10. Aug 14, 2007 #9
    yeah, that answers my question about an antenna and the transmission of a digital signal...

    Okay... about the physics part of it... lets say I am a mile away, and one person applies a constant, non-varying electric field across a wire, would I be able to detect an EM wave of that as long as the signal is applied? or would the amplitude need to change for me to detect the signal?

    I understand maxwell's equations require a change in amplitude for the transmission of a signal, I want to know if there is a reason for this... or is it just one of those laws of physics that are not to be questioned...
  11. Aug 14, 2007 #10


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    Yeah, there would be only one wave front though, when the field goes from 0 to S (S being whatever the magnitude of E is that they sent you). So effectively, the amplitude is changing from your point of view as they turn it on. After that, there would be no more waves unless he turned it off again and it went back to 0... then you'd get one more wave front.
  12. Aug 14, 2007 #11
    exactly... which is what I want to know... why is that? Is there a reason for it?
  13. Aug 14, 2007 #12


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    Well, that's kind of redundant: Constant is constant because it is constant. Or, you don't detect any change in a constant signal because there is no change in a constant signal.

    I'm not exactly sure what the problem is here because it doesn't look any deeper than that to me.
  14. Aug 14, 2007 #13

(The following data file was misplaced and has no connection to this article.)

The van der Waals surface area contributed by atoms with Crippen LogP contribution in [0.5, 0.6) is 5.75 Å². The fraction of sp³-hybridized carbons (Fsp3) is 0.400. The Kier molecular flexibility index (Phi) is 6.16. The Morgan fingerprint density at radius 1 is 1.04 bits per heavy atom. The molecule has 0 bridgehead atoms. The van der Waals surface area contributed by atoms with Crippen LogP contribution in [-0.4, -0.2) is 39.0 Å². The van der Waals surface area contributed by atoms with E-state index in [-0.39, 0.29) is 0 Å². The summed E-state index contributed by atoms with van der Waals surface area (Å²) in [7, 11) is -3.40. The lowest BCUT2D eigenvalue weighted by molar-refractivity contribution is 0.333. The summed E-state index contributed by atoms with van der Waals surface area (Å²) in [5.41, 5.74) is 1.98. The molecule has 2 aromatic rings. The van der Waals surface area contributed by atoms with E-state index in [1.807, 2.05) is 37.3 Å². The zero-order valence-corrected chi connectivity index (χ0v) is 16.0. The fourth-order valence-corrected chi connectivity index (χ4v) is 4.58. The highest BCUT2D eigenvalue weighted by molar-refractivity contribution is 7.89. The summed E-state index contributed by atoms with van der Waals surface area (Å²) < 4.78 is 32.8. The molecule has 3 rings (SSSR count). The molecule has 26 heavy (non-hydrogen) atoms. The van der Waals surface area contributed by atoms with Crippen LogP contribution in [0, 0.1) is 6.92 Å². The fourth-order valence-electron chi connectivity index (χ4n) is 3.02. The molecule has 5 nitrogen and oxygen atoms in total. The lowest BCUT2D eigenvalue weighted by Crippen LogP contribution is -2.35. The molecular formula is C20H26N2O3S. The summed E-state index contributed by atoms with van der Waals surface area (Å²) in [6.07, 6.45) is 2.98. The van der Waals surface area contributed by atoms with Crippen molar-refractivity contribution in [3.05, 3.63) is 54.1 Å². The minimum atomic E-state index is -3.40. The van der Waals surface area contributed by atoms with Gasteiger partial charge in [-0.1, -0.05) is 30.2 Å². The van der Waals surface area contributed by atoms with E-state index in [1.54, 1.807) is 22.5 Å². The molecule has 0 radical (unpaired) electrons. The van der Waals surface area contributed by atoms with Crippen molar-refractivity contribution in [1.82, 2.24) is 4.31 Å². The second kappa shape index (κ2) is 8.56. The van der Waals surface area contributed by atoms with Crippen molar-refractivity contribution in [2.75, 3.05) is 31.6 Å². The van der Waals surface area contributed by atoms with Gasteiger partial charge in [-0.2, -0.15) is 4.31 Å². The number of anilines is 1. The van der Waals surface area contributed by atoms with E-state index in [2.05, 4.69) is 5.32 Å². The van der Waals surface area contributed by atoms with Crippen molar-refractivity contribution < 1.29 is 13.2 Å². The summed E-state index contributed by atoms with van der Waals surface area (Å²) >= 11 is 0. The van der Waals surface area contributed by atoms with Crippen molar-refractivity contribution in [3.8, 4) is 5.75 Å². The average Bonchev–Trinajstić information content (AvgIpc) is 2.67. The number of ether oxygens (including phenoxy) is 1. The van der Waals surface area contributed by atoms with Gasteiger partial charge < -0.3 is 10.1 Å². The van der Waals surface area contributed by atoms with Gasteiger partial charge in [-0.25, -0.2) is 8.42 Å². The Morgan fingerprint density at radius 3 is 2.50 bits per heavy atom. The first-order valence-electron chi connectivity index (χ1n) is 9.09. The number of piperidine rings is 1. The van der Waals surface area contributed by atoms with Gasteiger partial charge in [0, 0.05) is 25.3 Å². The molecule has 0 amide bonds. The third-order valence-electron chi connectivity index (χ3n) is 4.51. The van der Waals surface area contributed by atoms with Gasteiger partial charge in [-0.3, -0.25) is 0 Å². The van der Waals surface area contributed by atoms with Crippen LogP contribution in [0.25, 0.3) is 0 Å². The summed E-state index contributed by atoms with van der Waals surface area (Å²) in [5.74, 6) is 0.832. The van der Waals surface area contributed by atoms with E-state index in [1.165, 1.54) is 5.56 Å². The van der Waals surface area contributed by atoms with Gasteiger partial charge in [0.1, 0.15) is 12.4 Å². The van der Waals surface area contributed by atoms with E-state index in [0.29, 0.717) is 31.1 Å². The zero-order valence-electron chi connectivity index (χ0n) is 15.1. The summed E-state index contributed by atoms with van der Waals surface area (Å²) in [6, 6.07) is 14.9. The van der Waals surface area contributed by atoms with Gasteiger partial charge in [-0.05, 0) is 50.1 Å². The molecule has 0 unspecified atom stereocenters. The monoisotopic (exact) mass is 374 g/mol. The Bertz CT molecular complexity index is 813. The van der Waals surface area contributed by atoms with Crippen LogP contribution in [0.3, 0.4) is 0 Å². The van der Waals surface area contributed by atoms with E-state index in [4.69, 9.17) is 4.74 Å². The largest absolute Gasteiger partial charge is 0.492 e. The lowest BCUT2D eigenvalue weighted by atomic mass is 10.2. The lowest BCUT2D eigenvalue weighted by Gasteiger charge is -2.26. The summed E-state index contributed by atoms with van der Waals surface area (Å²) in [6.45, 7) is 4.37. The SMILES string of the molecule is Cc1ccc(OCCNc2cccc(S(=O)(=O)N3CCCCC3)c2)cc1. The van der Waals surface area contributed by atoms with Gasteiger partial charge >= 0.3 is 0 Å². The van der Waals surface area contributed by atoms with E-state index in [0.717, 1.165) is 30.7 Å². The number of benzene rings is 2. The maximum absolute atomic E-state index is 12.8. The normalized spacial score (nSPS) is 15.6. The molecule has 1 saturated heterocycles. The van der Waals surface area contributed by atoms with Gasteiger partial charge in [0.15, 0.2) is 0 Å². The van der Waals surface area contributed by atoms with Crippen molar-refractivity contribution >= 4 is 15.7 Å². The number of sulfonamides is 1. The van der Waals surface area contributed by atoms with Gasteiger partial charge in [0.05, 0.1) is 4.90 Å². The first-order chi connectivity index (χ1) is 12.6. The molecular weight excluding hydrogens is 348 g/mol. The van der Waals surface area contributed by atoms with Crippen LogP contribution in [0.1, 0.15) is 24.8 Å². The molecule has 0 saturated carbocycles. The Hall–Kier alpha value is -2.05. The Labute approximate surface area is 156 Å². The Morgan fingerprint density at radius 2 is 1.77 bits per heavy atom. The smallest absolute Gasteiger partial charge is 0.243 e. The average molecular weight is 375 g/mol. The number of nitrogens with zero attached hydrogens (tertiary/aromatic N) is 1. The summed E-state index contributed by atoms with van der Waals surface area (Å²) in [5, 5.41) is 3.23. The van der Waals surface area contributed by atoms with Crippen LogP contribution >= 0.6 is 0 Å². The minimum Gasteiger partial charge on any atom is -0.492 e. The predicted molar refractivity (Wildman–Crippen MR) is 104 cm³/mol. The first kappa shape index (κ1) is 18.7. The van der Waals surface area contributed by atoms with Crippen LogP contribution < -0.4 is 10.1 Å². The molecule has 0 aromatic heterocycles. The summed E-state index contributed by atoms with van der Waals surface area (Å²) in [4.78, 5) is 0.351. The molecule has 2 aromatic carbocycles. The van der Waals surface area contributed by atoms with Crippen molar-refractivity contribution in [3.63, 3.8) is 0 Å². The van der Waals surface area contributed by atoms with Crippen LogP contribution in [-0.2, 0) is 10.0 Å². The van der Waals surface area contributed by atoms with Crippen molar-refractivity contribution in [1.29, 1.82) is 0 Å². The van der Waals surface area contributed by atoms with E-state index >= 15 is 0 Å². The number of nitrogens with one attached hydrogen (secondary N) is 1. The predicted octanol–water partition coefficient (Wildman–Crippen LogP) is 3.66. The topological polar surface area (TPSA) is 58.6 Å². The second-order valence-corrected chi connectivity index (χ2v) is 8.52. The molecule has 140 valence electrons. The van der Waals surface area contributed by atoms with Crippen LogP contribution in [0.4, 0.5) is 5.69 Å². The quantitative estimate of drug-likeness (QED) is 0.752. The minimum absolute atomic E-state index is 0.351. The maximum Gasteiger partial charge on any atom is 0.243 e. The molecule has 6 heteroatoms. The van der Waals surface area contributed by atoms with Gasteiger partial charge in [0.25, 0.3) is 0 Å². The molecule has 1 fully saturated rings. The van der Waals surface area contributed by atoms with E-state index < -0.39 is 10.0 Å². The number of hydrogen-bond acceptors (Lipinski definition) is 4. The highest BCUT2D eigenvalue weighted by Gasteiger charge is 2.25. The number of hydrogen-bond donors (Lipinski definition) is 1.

It seems like the OP just can't grasp that a square wave counts as a wave.

    Sound analogy: Push a speaker diaphragm out, and nearby air molecules are pushed out (and in turn, push against further air molecules, in a process called an "air compression wave"), continuing until all the air molecules are (on average) slightly further displaced from the speaker. Or pull the diaphragm in, and the reverse effect (also called an air compression wave) propagates. In principle you could perhaps set up a receiver to inspect the distant air and determine which (constant) position the diaphragm is in. But unless you change the diaphragm position, the output from the receiver will stay constant. If you want to send a message to the receiver, you need to move the diaphragm to a different position (so that the receiver outputs the information that composes your desired signal/message). But *changing* the diaphragm from one (previously constant) position to a *different* (albeit constant from now on) position nonetheless constitutes producing a sound wave. It might be a more boring sound wave then the ones you usually listen to, but it isn't "constant", because you deliberately changed it. So no, a field (in this case, the air pressure field) isn't constant if you transmit information with it.
  15. Aug 15, 2007 #14


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    I'm not sure what you're asking. Questions like "why" and concepts like "reason" are really only used for explaining human motivation.

    It's just the way it is when it comes to the physical nature of things.
  16. Aug 16, 2007 #15
    okay... yeah... thats all I wanted to know... if there was a reason for it, or was it just one of those things you have to accept...
  17. Aug 16, 2007 #16


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    I'm still not sure you are getting it. There is a reson for it: It's the definition of a "signal". The question was redundant. Basically what you asked is the same as asking why no water flows when a valve is closed - it's because the valve is closed.
  18. Aug 17, 2007 #17
    yeah, see... all I was trying to say is that, one there's a difference between a 0 signal and a constant signal, second its okay to use the water analogy to the rf signals being generated, but both are not the same phenomena- first of all, the water waves are not a fundamental effect of nature-its something that arises because of the fundamental effects; the rf signals although are a fundamental effect of nature... so I was just contemplating on those differences...